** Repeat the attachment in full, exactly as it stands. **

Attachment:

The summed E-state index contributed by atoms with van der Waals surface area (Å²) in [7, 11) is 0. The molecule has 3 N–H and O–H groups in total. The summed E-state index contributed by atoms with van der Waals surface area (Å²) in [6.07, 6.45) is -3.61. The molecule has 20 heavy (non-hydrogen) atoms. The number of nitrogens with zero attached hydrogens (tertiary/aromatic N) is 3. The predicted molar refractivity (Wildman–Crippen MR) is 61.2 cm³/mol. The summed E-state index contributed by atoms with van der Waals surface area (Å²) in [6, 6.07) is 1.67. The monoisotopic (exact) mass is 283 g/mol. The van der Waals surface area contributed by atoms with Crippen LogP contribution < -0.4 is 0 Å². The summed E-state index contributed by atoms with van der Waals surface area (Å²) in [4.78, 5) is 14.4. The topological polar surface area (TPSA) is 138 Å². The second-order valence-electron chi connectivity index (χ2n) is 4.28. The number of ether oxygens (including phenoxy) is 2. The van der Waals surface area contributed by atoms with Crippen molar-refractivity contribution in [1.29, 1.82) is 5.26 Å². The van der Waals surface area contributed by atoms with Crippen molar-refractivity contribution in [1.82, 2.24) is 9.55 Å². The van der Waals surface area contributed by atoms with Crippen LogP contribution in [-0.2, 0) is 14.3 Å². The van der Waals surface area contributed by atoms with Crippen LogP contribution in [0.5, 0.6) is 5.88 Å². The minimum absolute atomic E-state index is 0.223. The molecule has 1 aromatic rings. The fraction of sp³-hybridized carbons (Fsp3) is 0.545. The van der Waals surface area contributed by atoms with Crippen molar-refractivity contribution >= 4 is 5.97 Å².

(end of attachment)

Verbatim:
The summed E-state index contributed by atoms with van der Waals surface area (Å²) in [7, 11) is 0. The molecule has 3 N–H and O–H groups in total. The summed E-state index contributed by atoms with van der Waals surface area (Å²) in [6.07, 6.45) is -3.61. The molecule has 20 heavy (non-hydrogen) atoms. The number of nitrogens with zero attached hydrogens (tertiary/aromatic N) is 3. The predicted molar refractivity (Wildman–Crippen MR) is 61.2 cm³/mol. The summed E-state index contributed by atoms with van der Waals surface area (Å²) in [6, 6.07) is 1.67. The monoisotopic (exact) mass is 283 g/mol. The van der Waals surface area contributed by atoms with Crippen LogP contribution < -0.4 is 0 Å². The summed E-state index contributed by atoms with van der Waals surface area (Å²) in [4.78, 5) is 14.4. The topological polar surface area (TPSA) is 138 Å². The second-order valence-electron chi connectivity index (χ2n) is 4.28. The number of ether oxygens (including phenoxy) is 2. The van der Waals surface area contributed by atoms with Crippen molar-refractivity contribution in [1.29, 1.82) is 5.26 Å². The van der Waals surface area contributed by atoms with Crippen molar-refractivity contribution in [1.82, 2.24) is 9.55 Å². The van der Waals surface area contributed by atoms with Crippen LogP contribution in [-0.2, 0) is 14.3 Å². The van der Waals surface area contributed by atoms with Crippen LogP contribution in [0.5, 0.6) is 5.88 Å². The minimum absolute atomic E-state index is 0.223. The molecule has 1 aromatic rings. The fraction of sp³-hybridized carbons (Fsp3) is 0.545. The van der Waals surface area contributed by atoms with Crippen molar-refractivity contribution >= 4 is 5.97 Å².